I took this bad boy to a few different gigs and jam sessions. Using my trusty Performance Frankenstein Strat, I plugged into a ’65 Fender Pro Reverb, a ’82 Marshall JCM 800 and a 50 watt Ceriatone Overtone Special. The stock settings sounded terrific, but as I made little adjustments with the toe switch, I could hear myself pierce through the loud band mix or warm up during softer dynamics. I preferred the vintage right position but as I manipulated the right side toggle switch, I got all kinds of over the top “Voodoo Child (Slight Return)” sounds. It never got ridiculous and never wimpy. It reacted wonderfully to my distortion pedals and I like how the midrange/volume knob allowed me to give it more gas. Santana fans will dig the notched “Europa” tones you can squeeze out of it. Another stroke of genius was adding a blue “On” LED placed in the back left corner of the heel. I can’t tell you how many times I’ve left my wah on by accident and couldn’t figure out why my guitar sounded funny.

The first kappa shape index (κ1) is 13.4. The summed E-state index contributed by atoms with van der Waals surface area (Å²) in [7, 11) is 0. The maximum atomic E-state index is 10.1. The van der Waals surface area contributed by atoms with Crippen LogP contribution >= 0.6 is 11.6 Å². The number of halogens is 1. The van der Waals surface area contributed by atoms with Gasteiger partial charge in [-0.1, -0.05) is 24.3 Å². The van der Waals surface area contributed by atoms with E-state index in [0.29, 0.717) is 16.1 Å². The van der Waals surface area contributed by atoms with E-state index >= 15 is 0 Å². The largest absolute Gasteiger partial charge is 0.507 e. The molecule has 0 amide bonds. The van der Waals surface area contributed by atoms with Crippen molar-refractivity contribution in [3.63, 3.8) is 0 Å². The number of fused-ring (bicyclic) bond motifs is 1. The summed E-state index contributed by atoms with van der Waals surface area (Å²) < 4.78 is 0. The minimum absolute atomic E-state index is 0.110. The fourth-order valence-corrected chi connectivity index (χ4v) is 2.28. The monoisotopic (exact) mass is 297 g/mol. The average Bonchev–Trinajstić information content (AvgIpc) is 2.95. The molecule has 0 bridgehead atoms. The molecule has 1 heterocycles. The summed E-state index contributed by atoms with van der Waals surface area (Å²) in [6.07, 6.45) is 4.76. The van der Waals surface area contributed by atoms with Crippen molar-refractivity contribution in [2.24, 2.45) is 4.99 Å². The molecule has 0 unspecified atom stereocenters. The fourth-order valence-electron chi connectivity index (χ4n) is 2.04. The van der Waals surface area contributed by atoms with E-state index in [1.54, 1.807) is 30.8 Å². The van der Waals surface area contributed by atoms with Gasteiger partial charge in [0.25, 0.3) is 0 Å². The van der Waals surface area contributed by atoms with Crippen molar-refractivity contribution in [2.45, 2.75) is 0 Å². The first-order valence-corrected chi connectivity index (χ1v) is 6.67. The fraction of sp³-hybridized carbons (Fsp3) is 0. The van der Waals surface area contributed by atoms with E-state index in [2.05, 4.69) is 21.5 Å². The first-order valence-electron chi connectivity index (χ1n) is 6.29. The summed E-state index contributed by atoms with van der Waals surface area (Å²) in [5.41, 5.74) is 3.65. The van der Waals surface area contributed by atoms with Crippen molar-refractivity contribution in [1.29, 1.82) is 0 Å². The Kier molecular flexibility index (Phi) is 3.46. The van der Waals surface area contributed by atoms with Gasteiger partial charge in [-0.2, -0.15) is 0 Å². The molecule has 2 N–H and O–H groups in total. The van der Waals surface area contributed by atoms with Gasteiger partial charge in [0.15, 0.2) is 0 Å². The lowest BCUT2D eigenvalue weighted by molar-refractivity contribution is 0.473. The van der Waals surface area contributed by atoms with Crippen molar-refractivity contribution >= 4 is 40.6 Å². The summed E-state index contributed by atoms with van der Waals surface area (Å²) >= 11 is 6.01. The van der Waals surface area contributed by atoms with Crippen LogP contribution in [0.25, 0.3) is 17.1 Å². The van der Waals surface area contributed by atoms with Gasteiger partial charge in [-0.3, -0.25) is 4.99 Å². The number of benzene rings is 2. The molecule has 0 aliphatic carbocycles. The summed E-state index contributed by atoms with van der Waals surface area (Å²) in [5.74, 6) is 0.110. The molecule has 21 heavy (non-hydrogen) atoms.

The Final Mojo
I like this wah a lot. True bypass! I appreciate that when I rolled the midrange/volume knob all the way back, I didn’t get a big volume boost. There’s no screech either. For recording, you don’t always need a crazy wah. Sometimes you need a smooth mellow wah tone that doesn’t make noise and this thing works well. If you play in various musical situations and don’t want to carry a bag o’ wahs, The Keeley Mello Wah is the wah for you.
Buy if...
you want a wah with tonal and volume flexibility.
Skip if...
you hate to tweak.
Rating...
5.0

MSRP $269 - Mod $179 - Keeley Electronics - robertkeeley.com

Goldbug''s handcrafted Hombre & Lenore spare to attention to detail

Another head-turning company that we ran into at NAMM, Goldbug is known for making exquisite handcrafted ornamental hardware for guitars and other fretted instruments. The company’s new guitars, the Lenore and the Hombre (prototype shown), showcase the kind of attention to detail you’re used to seeing in fine jewelry.